NewnhamWrites … Coming of Age 2.0

‘What’s the point of me?’ asked Barbara Lorna Hudson (NC1958) shortly after retirement. She was single too and dived into the world of internet dating. What started out as a memoir on her not-so-quiet life, morphed into a fictional story of looking for love and friendship as a sixty-something woman. Timed Out is a second coming of age story, one that pits despair against happiness; honesty against the trivialities of life.


Barbara Lorna Hudson grew up on a Cornish farm, read Russian and German at Cambridge, became a psychiatric social worker and a sex therapist, ultimately becoming a University Lecturer in Social Studies and a Fellow of Green Templeton College, Oxford.

As part of her job as an academic she published books and articles on social work, psychiatry and psychology. Since taking early retirement, she has published a short memoir and twenty-one short stories and has been shortlisted in six short story competitions. Her first novel Timed Out (Driven Press, 2016) was shortlisted for the Exeter Novel Prize and won the Writers Billboard First Chapter Competition and the Writers Village Novel Competition. Her second novel, Makeover, is due out this year.

She is a regular performer at a story telling club, and is a member of Writers in Oxford and the Society of Authors.



How did you get into writing? Have you always written?

In my teens I wrote a sentimental and self-righteous diary, some comic poems making fun of teachers, and half a novel about a beautiful girl whose dream was be a vicar’s wife when she grew up (very 1950s!). Then nothing till my thirties, when I began writing non-fiction – magazine pieces, academic articles and books, textbooks – in the fields of social work, psychology and psychiatry.

But I’ve always loved reading fiction, especially the classics and particularly the Russian novels I studied at Cambridge. After I graduated I became an eager reader of modern novels as well, though I have never developed a taste for genre novels such as crime fiction or traditional romantic fiction.

You worked as a social worker and then as an academic in social work and psychiatric care. Has your experience informed your writing at all?

When I took up fiction-writing after I retired, I hoped that my professional knowledge and experience would enrich my work, give me insights to offer as well as stories to tell. I have been able to write confidently about Alzheimer’s, care homes and sex problems in Timed Out and about domestic violence, refuges, and group therapy in my second novel Makeover.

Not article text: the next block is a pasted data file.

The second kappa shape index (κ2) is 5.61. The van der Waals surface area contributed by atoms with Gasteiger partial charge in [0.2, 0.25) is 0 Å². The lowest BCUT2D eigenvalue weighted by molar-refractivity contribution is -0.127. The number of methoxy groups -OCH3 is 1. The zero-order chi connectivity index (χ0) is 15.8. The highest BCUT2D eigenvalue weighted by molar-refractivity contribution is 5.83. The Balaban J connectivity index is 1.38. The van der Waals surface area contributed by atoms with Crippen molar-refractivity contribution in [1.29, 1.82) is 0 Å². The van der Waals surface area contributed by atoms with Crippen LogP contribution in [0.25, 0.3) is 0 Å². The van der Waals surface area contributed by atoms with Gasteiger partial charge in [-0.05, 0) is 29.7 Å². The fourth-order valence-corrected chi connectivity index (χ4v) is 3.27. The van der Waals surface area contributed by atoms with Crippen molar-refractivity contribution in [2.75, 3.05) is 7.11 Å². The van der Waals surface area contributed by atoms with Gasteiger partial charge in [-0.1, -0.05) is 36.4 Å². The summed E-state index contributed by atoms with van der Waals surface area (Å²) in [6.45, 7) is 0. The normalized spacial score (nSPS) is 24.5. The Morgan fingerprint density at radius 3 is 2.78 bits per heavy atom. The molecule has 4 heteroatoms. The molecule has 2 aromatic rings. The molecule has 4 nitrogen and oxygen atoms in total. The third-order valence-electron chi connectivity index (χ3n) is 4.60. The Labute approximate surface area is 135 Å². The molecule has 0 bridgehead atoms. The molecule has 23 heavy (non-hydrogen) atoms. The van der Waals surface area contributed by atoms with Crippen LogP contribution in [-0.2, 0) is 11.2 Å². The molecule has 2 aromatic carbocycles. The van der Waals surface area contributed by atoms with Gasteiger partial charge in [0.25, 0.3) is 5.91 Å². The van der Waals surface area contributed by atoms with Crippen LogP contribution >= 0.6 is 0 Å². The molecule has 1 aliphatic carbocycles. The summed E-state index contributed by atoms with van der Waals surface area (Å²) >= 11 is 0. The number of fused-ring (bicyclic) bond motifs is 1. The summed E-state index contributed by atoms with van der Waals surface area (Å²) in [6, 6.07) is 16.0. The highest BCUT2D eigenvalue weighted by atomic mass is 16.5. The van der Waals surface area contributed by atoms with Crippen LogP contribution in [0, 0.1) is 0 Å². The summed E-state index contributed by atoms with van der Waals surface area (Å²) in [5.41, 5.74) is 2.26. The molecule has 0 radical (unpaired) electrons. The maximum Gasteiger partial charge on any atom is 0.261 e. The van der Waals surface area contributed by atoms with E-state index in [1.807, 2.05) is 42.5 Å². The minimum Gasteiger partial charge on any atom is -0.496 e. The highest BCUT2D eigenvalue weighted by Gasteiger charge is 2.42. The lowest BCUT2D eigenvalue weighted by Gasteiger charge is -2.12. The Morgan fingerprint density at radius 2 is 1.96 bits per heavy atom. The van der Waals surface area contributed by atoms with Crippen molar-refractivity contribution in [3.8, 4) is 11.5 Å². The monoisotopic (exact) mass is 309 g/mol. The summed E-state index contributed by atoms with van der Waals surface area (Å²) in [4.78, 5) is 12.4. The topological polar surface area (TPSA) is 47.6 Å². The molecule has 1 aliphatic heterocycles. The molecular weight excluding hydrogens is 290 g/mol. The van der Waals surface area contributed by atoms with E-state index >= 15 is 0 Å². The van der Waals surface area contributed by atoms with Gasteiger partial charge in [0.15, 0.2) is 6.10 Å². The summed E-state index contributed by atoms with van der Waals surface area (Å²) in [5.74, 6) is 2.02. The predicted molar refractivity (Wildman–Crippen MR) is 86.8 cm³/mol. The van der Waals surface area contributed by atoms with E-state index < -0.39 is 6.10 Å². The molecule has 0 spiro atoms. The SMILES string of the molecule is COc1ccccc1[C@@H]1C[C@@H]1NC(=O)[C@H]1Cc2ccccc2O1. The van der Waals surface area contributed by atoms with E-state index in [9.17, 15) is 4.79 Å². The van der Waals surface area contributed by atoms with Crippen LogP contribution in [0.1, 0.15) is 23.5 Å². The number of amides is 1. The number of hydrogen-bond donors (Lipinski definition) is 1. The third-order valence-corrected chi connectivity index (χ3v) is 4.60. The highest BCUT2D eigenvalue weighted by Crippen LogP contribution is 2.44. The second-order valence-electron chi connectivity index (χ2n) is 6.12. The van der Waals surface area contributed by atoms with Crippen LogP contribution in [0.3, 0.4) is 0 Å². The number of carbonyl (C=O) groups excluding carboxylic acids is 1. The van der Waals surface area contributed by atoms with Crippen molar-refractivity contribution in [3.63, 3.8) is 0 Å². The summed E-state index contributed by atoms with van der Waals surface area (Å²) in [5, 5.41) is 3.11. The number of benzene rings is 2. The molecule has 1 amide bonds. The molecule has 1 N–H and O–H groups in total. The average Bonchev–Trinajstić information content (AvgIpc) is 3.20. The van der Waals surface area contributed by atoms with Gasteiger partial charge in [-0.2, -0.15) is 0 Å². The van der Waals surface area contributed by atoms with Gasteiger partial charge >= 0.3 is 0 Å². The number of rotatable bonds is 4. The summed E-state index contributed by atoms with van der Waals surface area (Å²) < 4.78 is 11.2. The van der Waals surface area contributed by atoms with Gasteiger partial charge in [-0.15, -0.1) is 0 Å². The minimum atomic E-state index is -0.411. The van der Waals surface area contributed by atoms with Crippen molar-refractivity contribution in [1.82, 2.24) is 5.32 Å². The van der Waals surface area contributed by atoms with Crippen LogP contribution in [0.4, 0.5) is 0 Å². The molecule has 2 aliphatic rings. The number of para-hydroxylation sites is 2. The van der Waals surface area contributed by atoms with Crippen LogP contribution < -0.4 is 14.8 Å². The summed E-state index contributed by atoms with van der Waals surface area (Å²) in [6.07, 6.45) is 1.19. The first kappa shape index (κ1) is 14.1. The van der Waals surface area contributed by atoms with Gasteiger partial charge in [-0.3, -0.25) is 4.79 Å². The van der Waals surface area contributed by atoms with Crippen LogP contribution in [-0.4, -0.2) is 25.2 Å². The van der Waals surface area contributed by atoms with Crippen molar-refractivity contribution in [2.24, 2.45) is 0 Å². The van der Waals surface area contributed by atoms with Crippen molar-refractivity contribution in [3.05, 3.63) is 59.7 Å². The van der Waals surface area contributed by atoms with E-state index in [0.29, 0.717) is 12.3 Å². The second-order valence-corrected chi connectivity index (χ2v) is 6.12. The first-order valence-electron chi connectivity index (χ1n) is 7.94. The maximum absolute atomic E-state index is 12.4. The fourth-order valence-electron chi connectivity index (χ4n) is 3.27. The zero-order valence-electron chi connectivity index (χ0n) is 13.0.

Your novel, Timed Out is a different coming-of-age story, about a recently retired career woman who embarks on a quest for love. How did the idea come about?

No sooner had I retired than I began to wonder ‘what is the point of me?’ and Timed Out began as a memoir – I thought people might be interested in my experience of being single and retired. And, yes, I did quite a lot of internet dating, which was a very new thing at that time. But I soon decided my material would be better as fiction. The memoir version threatened to become soppy and possibly also libellous. I invented characters; added a parallel sub-plot; gave the main protagonists discernible motivation; wrote in clues and events that foreshadowed the story; gave the whole a shape with recurring motifs, and – in short – made into a novel. It is a novel about Internet dating, but also about aging, different kinds of love and the search for a meaningful life.


You’ve said you enjoy short story writing – what is it about that form that you like so much?

I began with short stories. Some twenty got published – fifty percent of them self-published. I put some dating stories in a little collection titled Click to Click. I have tried several different genres – ghost, traditional romantic/feelgood, comic, crime – and for a year or two I was almost addicted. I liked the challenges of the short form, and the fun of entering competitions and getting my work out into the world. But a novel seemed even more of a challenge. And I have to confess that though I love writing them, I do not usually enjoy reading short stories unless they are really very long, such a Tolstoy’s or Chekhov’s – I prefer being immersed in a novel.

What are you working on at the moment?

Marketing Timed Out (my publisher is a small independent based in Australia, so I have to do much of it myself).

Final editing of Makeover

A third novel with no working title and as yet no satisfactory plot – but some interesting characters.



What are you reading at the moment? What authors are your favourites?

Have just finished Kent Haruf’s exquisite, simple and moving Our Souls at Night and am wondering which of his other novels to read next. My favourite present-day writers are Adam Foulds (especially The Quickening Maze) and Elizabeth Strout (especially Olive Kitteridge and The Burgess Boys); I wish these two would hurry up and publish some more.



Why did you apply to Newnham?

I grew up in Cornwall and did not know anyone who had been to Oxbridge, but the teachers at my Grammar School encouraged me. The friendly interviewers, the enthusiastic students who hosted me, and the stunning buildings and gardens, caused me to choose it over Oxford.

What’s your most defining memory of the place?

Being served sherry by our German supervisor Miss Morris in her beautiful room.


What word springs to mind when you think of the following:

Writing: Readers

Newnham: Life-changing

Career Woman: Choice